Coast Guard says removal of sunken barge near Campbell River will cost $4.7 million
The Canadian Coast Guard says it is ready to remove a large barge that sank near Campbell River in February and raised environmental concerns, especially given the amount of fuel on board.
The Princess trailer, a 98-meter-long barge, is currently moored near the old Elk Falls Mill in Duncan Bay and will be dismantled from next week, the Coast Guard said Thursday.
It says disposal costs total $4.7 million, and because Canada applies the “polluter pays” principle, the polluter is responsible for the costs of environmental damage.
The Coast Guard said a helicopter pilot flying over the area on Feb. 14 first reported the sunken barge. Since then, teams have evacuated 89,000 liters of oil and oily water.
The barge, built in 1944 for the US Navy, later supported logging operations, has a helicopter deck and, due to its condition, was deemed to be at ‘high risk of polluting the marine environment”, according to the coast guard.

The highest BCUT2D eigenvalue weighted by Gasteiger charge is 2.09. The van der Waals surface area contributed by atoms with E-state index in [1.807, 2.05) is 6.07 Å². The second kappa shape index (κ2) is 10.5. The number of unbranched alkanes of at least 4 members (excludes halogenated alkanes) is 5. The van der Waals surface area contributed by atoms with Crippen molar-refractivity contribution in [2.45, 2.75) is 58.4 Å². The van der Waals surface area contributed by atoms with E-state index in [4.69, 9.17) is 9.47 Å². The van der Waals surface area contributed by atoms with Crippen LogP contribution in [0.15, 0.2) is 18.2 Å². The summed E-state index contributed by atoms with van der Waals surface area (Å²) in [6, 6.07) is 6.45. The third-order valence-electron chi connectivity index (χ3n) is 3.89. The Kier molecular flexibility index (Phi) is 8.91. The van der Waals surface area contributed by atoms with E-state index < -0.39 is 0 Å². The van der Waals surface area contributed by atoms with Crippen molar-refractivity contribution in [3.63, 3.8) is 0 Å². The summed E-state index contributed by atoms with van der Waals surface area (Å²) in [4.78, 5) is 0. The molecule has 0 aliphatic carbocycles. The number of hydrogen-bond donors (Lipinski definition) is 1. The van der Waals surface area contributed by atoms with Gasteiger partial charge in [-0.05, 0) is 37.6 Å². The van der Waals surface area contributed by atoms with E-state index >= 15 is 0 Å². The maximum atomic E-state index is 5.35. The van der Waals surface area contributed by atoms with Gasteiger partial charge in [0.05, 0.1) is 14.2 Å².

In March, people working in the local tourism industry, including Leigh Nelson, vice president of the Campbell River Association of Tour Operators, said they were monitoring the barge.
In a interview with CHEK NewsNelson feared that any fuel leaks would damage wildlife in the area, which has an impact on how whale watching companies and fishing charters do business.
“I know we also had a pod of about 20 or more orcas that swam through here the other day as the boat was leaking,” Nelson said in March.
Crews initially removed around 34,000 liters of petrol, diesel and jet fuel from onboard tanks, but dangerous spaces below deck prevented them from accessing certain areas due to safety concerns.
The Coast Guard, in coordination with Wei Wai Kum First Nation, said it would maintain the boom around the barge and oversee salvage operations, engaging AMIX/Marine Recycling Corporation to remove any remaining fuel on board.
With files by Dean Soltz
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